alprazolam, Xanax, Xanax XR, Niravam

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GENERIC NAME: alprazolam

BRAND NAME: Xanax, Xanax XR, Niravam

DRUG CLASS AND MECHANISM: Alprazolam is an anti-anxiety medication in the benzodiazepine family, the same family that includes diazepam (Valium), clonazepam (Klonopin), lorazepam (Ativan), flurazepam (Dalmane), and others. Alprazolam and other benzodiazepines act by enhancing the effects of gamma-aminobutyric acid (GABA) in the brain. GABA is a neurotransmitter (a chemical that nerve cells use to communicate with each other) that inhibits activity in the brain. It is believed that excessive activity in the brain may cause anxiety or other psychiatric disorders. The FDA approved alprazolam in October 1981.

PRESCRIPTION: Yes

GENERIC AVAILABLE: Yes

PREPARATIONS: Tablets: 0.25, 0.5, 1 and 2 mg. Tablets ER (extended release): 0.5, 1, 2 and 3 mg. Tablets (Orally disintegrating): 0.25, 0.5, 1 and 2 mg. Solution: 1 mg/ml

STORAGE: Alprazolam should be stored at room temperature, 15 C to 30 C (59 F to 86 F).

PRESCRIBED FOR: Alprazolam is used for the treatment of anxiety disorders and panic attacks. Anxiety disorders are characterized by unrealistic worry and apprehension, causing symptoms of restlessness, aches, trembling, shortness of breath, smothering sensation, palpitations, sweating, cold clammy hands, lightheadedness, flushing, exaggerated startle responses, problems concentrating, and insomnia. Panic attacks occur either unexpectedly or in certain situations (for example, driving), and can require higher dosages of alprazolam.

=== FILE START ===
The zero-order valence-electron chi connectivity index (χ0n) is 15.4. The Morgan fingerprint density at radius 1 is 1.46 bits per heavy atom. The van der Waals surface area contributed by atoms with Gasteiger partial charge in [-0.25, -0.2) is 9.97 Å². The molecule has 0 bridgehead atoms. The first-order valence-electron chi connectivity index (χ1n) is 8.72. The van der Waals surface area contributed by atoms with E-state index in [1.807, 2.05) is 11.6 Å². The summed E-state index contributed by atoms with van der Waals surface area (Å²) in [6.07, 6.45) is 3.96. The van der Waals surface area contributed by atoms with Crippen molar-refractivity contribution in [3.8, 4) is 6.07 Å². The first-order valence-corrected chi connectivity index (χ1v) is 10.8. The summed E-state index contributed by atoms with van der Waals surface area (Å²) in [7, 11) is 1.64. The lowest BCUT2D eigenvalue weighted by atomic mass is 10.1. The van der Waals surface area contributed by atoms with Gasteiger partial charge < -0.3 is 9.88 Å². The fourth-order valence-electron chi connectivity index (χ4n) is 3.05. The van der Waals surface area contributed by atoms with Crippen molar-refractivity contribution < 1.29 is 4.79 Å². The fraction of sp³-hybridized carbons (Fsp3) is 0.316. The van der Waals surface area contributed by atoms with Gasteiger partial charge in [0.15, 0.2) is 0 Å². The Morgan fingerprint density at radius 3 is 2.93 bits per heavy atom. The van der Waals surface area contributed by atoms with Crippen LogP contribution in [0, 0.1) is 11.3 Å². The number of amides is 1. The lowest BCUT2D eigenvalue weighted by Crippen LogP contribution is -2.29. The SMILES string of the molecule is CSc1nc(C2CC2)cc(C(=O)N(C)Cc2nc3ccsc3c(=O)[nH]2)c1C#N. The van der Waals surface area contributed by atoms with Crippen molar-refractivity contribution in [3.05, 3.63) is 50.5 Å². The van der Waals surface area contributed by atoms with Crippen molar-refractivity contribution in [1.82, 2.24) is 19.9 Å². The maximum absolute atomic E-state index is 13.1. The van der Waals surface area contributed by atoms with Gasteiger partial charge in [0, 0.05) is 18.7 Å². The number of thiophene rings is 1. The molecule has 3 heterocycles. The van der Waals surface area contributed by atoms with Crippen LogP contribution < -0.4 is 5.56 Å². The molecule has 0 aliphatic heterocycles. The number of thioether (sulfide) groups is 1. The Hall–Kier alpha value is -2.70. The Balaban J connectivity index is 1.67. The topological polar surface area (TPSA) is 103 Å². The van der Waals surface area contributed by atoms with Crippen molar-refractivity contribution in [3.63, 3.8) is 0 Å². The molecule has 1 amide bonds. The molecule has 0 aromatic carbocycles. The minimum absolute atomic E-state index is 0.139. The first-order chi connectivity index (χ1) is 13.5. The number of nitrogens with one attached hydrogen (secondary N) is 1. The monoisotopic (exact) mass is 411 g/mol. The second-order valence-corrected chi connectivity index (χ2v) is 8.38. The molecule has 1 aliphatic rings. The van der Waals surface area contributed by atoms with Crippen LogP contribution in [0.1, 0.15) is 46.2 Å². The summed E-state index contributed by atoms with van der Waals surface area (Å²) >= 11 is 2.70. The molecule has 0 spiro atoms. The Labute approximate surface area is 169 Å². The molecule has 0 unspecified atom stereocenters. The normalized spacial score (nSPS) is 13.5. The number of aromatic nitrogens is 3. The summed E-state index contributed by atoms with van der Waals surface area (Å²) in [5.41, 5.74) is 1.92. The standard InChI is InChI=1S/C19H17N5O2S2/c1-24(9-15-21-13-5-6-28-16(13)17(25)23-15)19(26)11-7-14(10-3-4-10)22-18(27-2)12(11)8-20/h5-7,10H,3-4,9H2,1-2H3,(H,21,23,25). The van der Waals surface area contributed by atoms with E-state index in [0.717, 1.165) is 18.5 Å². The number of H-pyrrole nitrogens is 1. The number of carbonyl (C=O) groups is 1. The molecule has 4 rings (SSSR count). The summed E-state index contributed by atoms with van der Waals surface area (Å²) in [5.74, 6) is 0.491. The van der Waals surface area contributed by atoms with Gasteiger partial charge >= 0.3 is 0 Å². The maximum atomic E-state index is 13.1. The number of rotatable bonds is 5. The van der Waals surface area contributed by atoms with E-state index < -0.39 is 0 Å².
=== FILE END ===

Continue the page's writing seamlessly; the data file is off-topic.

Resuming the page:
DOSING: Alprazolam may be taken with or without food.

The starting dose for treating anxiety is 0.25-0.5 mg 3 to 4 times daily using immediate release tablets. The dose may be increased every 3-4 days to a maximum dose of 4 mg daily.

The starting dose for treating panic attacks is 0.5 mg 3 times daily. Doses can be increased every 3-4 days but by no more than 1 mg daily. The effective dose for preventing panic attacks may be as high as 10 mg daily for some patients. The starting dose when using extended release tablets to treat panic disorder is 0.5 mg once daily and the average dose is 3-6 mg once daily.

DRUG INTERACTIONS: Ketoconazole (Nizoral), itraconazole (Sporanox), nefazodone (Serzone), cimetidine (Tagamet), and fluvoxamine (Luvox) increase concentrations in the blood of alprazolam and therefore may increase the side effects of alprazolam. Alprazolam interacts with alcohol and medications (for example, barbiturates, and narcotics) that suppress activity in the brain by suppressing activity more and causing sedation.

Carbamazepine (Tegretol, Tegretol XR, Equetro, Carbatrol) and rifampin reduce the effect of alprazolam by increasing metabolism and elimination of alprazolam in the liver.

PREGNANCY: Benzodiazepines, such as alprazolam, can cause fetal abnormalities and should not be used in pregnancy.

NURSING MOTHERS: Alprazolam is excreted in breast milk and can affect nursing infants. Therefore, it should not be used by women who are nursing.

Medically Reviewed by a Doctor on 4/5/2013



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